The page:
Ihen Sri Lanka’s economic crisis hit the headlines a year ago, it had already been escalating for many months. Severe fuel shortages prevented people from going to work, and consumer goods could not be distributed. Imports having virtually ceased, medicines and other essentials were scarce or unavailable. In July, starving people stormed the presidential palace. The president had already fled the country.
However, it was not until March 2023 that the International Monetary Fund (IMF) was able to obtain from its board of directors the approval of a loan to Sri Lanka in order to allow the delivery of first-class products. need. And it was not yet a real green light, as the board made loan disbursement conditional on assurances that holdout creditors — namely China — would agree to a restructuring. Sri Lanka is not the only country waiting for funds. The Economist reports that 21 poor countries are either in default or awaiting loan restructuring.
These delays are not attributable to the IMF. The Fund’s charter stipulates that it can only lend if it has the assurance that sustainable economic activity will be restored. If the debt burden is too heavy, all creditors must accept a reduction in the principal due; otherwise, new loans will only be used to pay interest. And in most cases, public policies will need to be adjusted to achieve better results.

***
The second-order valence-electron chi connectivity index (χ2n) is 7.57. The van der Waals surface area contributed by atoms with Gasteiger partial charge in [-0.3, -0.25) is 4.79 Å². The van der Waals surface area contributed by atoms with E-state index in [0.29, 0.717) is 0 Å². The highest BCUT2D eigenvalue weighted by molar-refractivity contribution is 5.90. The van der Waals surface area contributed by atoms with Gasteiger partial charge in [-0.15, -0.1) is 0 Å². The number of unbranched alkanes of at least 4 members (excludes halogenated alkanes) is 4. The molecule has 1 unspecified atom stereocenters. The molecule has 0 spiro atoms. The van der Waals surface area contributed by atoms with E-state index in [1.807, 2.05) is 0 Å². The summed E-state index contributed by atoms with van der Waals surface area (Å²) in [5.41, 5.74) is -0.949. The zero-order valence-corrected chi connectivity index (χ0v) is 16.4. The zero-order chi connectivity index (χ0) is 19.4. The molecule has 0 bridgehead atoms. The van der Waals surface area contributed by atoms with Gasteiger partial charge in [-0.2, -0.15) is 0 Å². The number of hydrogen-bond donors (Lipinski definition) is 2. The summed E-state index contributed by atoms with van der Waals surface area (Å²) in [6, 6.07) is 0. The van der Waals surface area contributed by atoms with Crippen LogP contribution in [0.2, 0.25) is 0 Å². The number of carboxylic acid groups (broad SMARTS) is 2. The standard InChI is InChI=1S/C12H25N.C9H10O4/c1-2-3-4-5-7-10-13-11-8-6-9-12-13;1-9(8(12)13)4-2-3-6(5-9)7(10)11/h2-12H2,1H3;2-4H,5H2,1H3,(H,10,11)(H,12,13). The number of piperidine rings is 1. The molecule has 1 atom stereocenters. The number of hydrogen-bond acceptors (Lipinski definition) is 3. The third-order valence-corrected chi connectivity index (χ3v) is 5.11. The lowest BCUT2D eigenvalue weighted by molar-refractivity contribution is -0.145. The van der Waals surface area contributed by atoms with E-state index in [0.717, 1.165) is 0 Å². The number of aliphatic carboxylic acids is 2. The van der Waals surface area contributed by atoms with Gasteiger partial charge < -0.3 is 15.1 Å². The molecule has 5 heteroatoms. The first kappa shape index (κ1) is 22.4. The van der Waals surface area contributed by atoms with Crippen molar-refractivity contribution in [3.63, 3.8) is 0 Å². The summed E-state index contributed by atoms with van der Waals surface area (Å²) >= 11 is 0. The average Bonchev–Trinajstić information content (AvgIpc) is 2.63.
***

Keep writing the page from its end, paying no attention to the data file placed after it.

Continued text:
Urgent need for an agreement
The current delays result from China’s refusal to take the same haircut as other creditors. Chinese bilateral loans now account for nearly half of government credit to poor countries. When a debtor country cannot repay China, China usually provides a new loan to fund debt service obligations, increasing the amount owed…
In the past, the debts of official creditors were restructured by the Paris Club of sovereign creditors, which brings together countries such as the United States, Japan and France. While the IMF assessed the macroeconomic situation and prescribed policy reforms, the Paris Club and private creditors met to agree on a restructuring plan. The IMF then approved the program and released the funds, after having received the assurance that the country would indeed undertake the necessary reforms. Now that China is such a major creditor, this process is hitting a wall.
You have 35.03% of this article left to read. The following is for subscribers only.